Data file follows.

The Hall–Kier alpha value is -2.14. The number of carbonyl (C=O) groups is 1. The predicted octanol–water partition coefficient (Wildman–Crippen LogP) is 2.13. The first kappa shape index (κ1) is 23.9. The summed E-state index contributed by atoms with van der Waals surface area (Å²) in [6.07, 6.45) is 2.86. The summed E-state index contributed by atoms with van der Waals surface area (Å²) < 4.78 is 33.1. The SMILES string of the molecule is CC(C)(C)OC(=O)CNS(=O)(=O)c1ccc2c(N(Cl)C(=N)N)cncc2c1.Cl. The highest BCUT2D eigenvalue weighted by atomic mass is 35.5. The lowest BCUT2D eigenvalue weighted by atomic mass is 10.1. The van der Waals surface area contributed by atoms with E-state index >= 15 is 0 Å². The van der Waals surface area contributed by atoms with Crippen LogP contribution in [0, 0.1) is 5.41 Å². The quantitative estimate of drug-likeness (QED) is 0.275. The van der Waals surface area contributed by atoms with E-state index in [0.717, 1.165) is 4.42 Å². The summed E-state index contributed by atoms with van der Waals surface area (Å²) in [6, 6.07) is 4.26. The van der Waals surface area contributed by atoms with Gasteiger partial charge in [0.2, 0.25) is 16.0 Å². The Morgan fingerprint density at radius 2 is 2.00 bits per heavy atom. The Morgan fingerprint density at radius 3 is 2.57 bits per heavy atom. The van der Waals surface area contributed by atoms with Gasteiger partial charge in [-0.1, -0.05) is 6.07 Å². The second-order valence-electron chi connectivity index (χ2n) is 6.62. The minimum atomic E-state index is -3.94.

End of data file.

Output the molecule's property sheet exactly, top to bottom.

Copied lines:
The Hall–Kier alpha value is -2.14. The number of carbonyl (C=O) groups is 1. The predicted octanol–water partition coefficient (Wildman–Crippen LogP) is 2.13. The first kappa shape index (κ1) is 23.9. The summed E-state index contributed by atoms with van der Waals surface area (Å²) in [6.07, 6.45) is 2.86. The summed E-state index contributed by atoms with van der Waals surface area (Å²) < 4.78 is 33.1. The SMILES string of the molecule is CC(C)(C)OC(=O)CNS(=O)(=O)c1ccc2c(N(Cl)C(=N)N)cncc2c1.Cl. The highest BCUT2D eigenvalue weighted by atomic mass is 35.5. The lowest BCUT2D eigenvalue weighted by atomic mass is 10.1. The van der Waals surface area contributed by atoms with E-state index >= 15 is 0 Å². The van der Waals surface area contributed by atoms with Crippen LogP contribution in [0, 0.1) is 5.41 Å². The quantitative estimate of drug-likeness (QED) is 0.275. The van der Waals surface area contributed by atoms with E-state index in [0.717, 1.165) is 4.42 Å². The summed E-state index contributed by atoms with van der Waals surface area (Å²) in [6, 6.07) is 4.26. The van der Waals surface area contributed by atoms with Gasteiger partial charge in [0.2, 0.25) is 16.0 Å². The Morgan fingerprint density at radius 2 is 2.00 bits per heavy atom. The Morgan fingerprint density at radius 3 is 2.57 bits per heavy atom. The van der Waals surface area contributed by atoms with Gasteiger partial charge in [-0.1, -0.05) is 6.07 Å². The second-order valence-electron chi connectivity index (χ2n) is 6.62. The minimum atomic E-state index is -3.94.